The following narrative review by Richard A Winett, PHD and Aaron M Ogletree, PhD, titled “Evidence-Based High-Intensity Exercise and Physical Activity for Compressing Morbidity in Older Adults” published in May of 2019, gives compelling evidence to show why safe, intense strength training should be fundamental to every older adults health strategy. Note that morbidity is defined as “the condition of being diseased”. One of the things that is often focused on is extending lifespan, but arguably it is more important to extend “health span”, being the period while we are alive AND healthy.
The sad truth is that the last 10 years of most people’s lives are very unpleasant from a health standpoint, and particularly the last 1 to 3 years. Living long is obviously desirable but dying well is about quality versus quantity of life.
One of the things I would point out is that although the narrative review refers to older adults, the distinction is in a way, irrelevant. in my opinion, As all older people already know, time flies, and the things you do or fail to do while you’re young will have a major impact on how gracefully you age.
On one end of the spectrum, some young people do not exercise at all, while others engage in activities which, while providing some fitness benefits, have an unacceptable injury incidence rate. These may be acute injuries such as pulls, sprains, fractures or low back, and shoulder injuries, or they may be in the form of chronic issues caused by overuse due to the “more is better” mentality. In other words, the saying “something is better than nothing”, is not necessarily true. While it is important to exercise, it is critical to exercise properly and to not overdo it. There is a “therapeutic window”; too little exercise is bad, too much can actually be toxic, so as Goldilocks teaches us, you need to find the amount that is “just right”.
Here are a few Key excerpts from the narrative:
“One reason for this review is that there have been considerable advancements in some areas of exercise science in the last 5 years,”
“For a century, resistance training was conceived as weightlifting with heavy weights required. Recent research has shown that using a higher degree of effort with lighter to moderate resistance in simple, time efficient protocols result in gains in strength and muscle mass similar to heavy resistance, as well as improvement of cardiometabolic risk factors, strength, body composition, and cognitive, affective, and functional abilities”
“It also is known that it is the degree of intensity in exercise that is most associated with improvement in many health-related mechanisms such as cardiorespiratory fitness, with fitness, not physical activity per se, being the strongest predictor of morbidity and premature mortality (13–15) and even health care expenditures (16).”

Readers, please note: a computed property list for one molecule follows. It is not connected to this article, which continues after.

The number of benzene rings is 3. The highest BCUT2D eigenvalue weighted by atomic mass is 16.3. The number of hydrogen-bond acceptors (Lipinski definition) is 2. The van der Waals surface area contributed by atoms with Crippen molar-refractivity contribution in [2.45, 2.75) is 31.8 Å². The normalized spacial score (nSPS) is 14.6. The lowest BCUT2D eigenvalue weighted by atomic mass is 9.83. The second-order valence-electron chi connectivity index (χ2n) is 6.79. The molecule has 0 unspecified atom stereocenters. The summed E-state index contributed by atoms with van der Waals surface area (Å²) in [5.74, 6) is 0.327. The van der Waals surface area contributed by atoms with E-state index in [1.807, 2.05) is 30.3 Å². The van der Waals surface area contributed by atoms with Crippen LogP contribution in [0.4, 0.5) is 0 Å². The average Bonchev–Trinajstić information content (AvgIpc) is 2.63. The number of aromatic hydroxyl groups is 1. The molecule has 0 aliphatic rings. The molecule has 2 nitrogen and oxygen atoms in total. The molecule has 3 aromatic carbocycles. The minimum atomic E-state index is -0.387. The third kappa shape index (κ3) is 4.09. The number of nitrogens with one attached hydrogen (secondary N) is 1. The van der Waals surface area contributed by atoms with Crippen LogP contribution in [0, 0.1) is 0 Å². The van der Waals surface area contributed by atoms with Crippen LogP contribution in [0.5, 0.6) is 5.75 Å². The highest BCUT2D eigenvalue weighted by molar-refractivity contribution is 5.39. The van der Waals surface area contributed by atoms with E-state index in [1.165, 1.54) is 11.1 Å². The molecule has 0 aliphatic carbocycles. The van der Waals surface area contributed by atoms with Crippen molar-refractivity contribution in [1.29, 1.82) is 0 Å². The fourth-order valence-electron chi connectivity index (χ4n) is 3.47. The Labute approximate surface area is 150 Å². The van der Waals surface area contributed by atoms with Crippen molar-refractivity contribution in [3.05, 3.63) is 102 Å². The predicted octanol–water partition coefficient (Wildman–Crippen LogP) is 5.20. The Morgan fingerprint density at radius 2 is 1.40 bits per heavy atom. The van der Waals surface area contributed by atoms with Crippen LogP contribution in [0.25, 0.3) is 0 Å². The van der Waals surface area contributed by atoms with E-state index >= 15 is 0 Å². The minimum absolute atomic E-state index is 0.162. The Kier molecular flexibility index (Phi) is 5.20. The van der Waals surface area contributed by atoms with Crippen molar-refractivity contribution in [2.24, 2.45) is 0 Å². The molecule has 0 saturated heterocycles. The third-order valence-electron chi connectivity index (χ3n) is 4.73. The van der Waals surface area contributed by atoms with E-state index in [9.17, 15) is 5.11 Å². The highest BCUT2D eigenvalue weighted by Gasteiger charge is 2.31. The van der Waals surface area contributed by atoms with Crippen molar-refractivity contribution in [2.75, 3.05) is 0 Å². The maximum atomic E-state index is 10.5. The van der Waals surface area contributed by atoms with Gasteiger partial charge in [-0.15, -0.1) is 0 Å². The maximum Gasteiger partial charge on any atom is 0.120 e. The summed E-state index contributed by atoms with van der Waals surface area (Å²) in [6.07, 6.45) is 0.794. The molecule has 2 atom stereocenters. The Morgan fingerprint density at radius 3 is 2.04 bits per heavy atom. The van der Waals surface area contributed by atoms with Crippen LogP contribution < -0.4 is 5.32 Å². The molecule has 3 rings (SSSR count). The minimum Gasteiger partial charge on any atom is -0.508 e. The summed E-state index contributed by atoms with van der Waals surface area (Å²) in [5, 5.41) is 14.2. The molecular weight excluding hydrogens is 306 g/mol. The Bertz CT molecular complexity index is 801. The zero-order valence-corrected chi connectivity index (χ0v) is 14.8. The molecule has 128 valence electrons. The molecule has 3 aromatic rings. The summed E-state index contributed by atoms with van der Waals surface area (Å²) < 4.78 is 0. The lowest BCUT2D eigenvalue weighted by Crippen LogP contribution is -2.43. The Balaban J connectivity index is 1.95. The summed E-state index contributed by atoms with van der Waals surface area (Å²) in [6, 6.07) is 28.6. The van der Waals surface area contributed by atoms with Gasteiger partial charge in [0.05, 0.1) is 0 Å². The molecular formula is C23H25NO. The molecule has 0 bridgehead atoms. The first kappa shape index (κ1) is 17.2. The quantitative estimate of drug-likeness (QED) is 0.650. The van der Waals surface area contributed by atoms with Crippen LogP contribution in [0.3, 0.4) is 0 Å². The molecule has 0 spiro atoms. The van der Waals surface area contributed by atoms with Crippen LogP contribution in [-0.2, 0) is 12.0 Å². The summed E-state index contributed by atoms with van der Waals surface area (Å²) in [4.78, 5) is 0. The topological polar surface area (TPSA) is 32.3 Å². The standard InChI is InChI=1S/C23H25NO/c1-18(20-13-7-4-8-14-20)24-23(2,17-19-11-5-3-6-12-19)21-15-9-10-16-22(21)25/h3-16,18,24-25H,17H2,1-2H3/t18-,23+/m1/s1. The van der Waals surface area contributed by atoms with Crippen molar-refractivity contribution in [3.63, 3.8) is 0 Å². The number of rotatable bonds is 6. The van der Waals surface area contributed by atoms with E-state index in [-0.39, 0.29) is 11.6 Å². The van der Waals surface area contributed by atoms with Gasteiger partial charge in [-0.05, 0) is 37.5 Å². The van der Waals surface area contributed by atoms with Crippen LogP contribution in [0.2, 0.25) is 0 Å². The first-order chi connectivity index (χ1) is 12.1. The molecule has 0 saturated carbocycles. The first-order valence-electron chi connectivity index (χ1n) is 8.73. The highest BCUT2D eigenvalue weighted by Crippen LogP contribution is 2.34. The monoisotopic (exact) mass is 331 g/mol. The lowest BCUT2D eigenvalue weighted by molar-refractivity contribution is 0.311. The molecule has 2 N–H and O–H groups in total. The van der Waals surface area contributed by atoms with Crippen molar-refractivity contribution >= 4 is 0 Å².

While high intensity interval training and sprint interval training are effective, they are high force activities and can produce injuries, and so in some ways, it may be preferable to obtain similar benefits from low force, slow motion, continuous tension, safe, strength training.
“Engagement in resistance training was until recently considered a mode of exercise quite secondary to aerobic exercise (56). However, it is now known that in addition to increasing strength, muscle mass, and functioning, engaging in resistance training is also associated with notable cardiometabolic benefits and can decrease risks for cardiovascular diseases, some cancers, and premature death”
“As noted previously, the more than century-old paradigm for resistance training, still prominent in some quarters, has been weight lifting. The most basic assumption is that the stimulus primarily involves the amount of weight lifted (ie, the external load) and that generally “heavier is better.” Heavier resistance has been believed to provide the best stimulus for increasing strength, muscle hypertrophy (ie, muscle stimulation and growth), and other favorable cardiometabolic benefits.”
“A series of studies by Phillips’ group, not noted in the revised guidelines (4), has shown that this long-standing paradigm is not correct (68). Instead, the stimulus that produces many benefits is defined by a degree of effort. In practice this means that light to moderate resistance can provide an excellent stimulus when a set of repetitions is taken to a high degree of effort and where the last repetition that can be performed is in good form (ie, contractile failure or “training to failure” (62)). This is not to suggest that such resistance training is “easy,” but rather that the use of lighter to moderate resistance may make resistance training safer and more accessible and appealing to a wider spectrum of the population. Thus, the adoption of such exercise among older people is feasible and may be used to intervene or slow the progression of disabling events.”
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